[dns-operations] Unexpected truncation

Mark Andrews marka at isc.org
Mon Apr 4 00:19:14 UTC 2011

In message <20110403220737.GA57969 at DUL1MLARSON-M2.vcorp.ad.vrsn.com>, Matt Lars
on writes:
> On Sun, 03 Apr 2011, Unbitrium wrote:
> > According to the response their maximum packet size is set to 512,
> Please don't conflate the maximum UDP buffer size value that a DNS
> protocol speaker advertises in messages it generates with the maximum
> size of those DNS messages that it actually sends over UDP.
> The advertised UDP buffer size is the maximum size of DNS messages
> that the sender is able to receive.  The maximum size of a DNS message
> that will be sent to a given address corresponds to the UDP buffer
> size advertised in DNS messages received from that address.
> The *.gtld-servers.net servers advertise a UDP buffer size of 512
> bytes.  Since these are the authoritative servers for .com and .net,
> they will only receive queries and no query approaches 512 bytes:
> typically they are an order of magnitude lower.
> Put another way, just because I say that I don't want DNS messages
> bigger than 512 bytes doesn't mean that I'm not willing and able to
> send messages bigger than 512 bytes if someone says they can accept
> them.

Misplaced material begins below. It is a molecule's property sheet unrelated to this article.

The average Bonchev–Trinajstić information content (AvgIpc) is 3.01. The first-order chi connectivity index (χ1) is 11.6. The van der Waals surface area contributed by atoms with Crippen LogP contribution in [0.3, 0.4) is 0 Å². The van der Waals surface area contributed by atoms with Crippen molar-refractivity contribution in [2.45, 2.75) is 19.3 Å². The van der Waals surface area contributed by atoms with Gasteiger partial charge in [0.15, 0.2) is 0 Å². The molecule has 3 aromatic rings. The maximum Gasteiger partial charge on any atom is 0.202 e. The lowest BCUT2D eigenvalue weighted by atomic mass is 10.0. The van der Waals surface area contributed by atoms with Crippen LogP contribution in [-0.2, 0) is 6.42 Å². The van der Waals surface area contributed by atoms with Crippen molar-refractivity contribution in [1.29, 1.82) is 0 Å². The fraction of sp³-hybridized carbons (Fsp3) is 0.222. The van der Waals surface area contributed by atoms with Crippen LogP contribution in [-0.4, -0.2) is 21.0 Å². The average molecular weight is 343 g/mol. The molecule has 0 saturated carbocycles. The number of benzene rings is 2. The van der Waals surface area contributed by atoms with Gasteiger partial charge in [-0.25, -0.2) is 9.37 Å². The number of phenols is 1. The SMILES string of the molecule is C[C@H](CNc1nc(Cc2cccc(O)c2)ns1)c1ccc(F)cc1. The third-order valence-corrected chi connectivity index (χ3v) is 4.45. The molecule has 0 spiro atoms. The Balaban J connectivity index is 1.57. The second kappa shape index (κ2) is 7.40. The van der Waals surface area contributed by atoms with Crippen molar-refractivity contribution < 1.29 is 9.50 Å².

> On Sun, 03 Apr 2011, Dave Knight wrote:
> > 
> > On 2011-04-03, at 11:33 AM, George Barwood wrote:
> > 
> > > dig a.root-servers.net @a.gtld-servers.net +dnssec
> > > 
> > > is truncating, even though the response size is only 1170 bytes after TCP
>  retry.
> > > 
> > > This seems odd to me.
> > 
> > 
> > I think this is an artefact of how they are handling fragmentation of signe
> d responses
> > 
> > http://svsf40.icann.org/meetings/siliconvalley2011/presentation-verisign-up
> date-16mar11-en.pdf
> > 
> > See slide 13
> That's it exactly.  In our current network design, we don't want to
> deal with IP fragments, so we take pains never to generate a DNS
> message (i.e., a response) larger than can be carried in an Ethernet
> frame.  (Obviously a datagram can fragment because of an MTU smaller
> than Ethernet size, but that ought to be highly unlikely in today's
> Internet.)
> The .com/.net authoritative servers run ATLAS, our bespoke name
> server.  When assembling a response, if it looks like the response is
> going to exceed the Ethernet MTU, we stop and set the TC bit.  Because
> of complexities in the message assembly algorithm, sometimes we're
> conservative and set TC before the message is at the Ethernet MTU.
> I don't know offhand why the query a.root-servers.net/IN/A sets TC;
> I'll have to check.  Note that other, larger responses are sent in
> their entirety: an example is com/IN/DNSKEY, which is 743 bytes.
> Matt

Trying to avoid fragmentation is a double edged sword.  It increases
the amount of TCP traffic for the vast majority of sites that can
handle fragmented traffic.  It also doesn't make visible misconfigured
firewalls which is just pushing the fragmentation problem resolution
onto your signed customers.

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Mark Andrews, ISC
1 Seymour St., Dundas Valley, NSW 2117, Australia
PHONE: +61 2 9871 4742                 INTERNET: marka at isc.org

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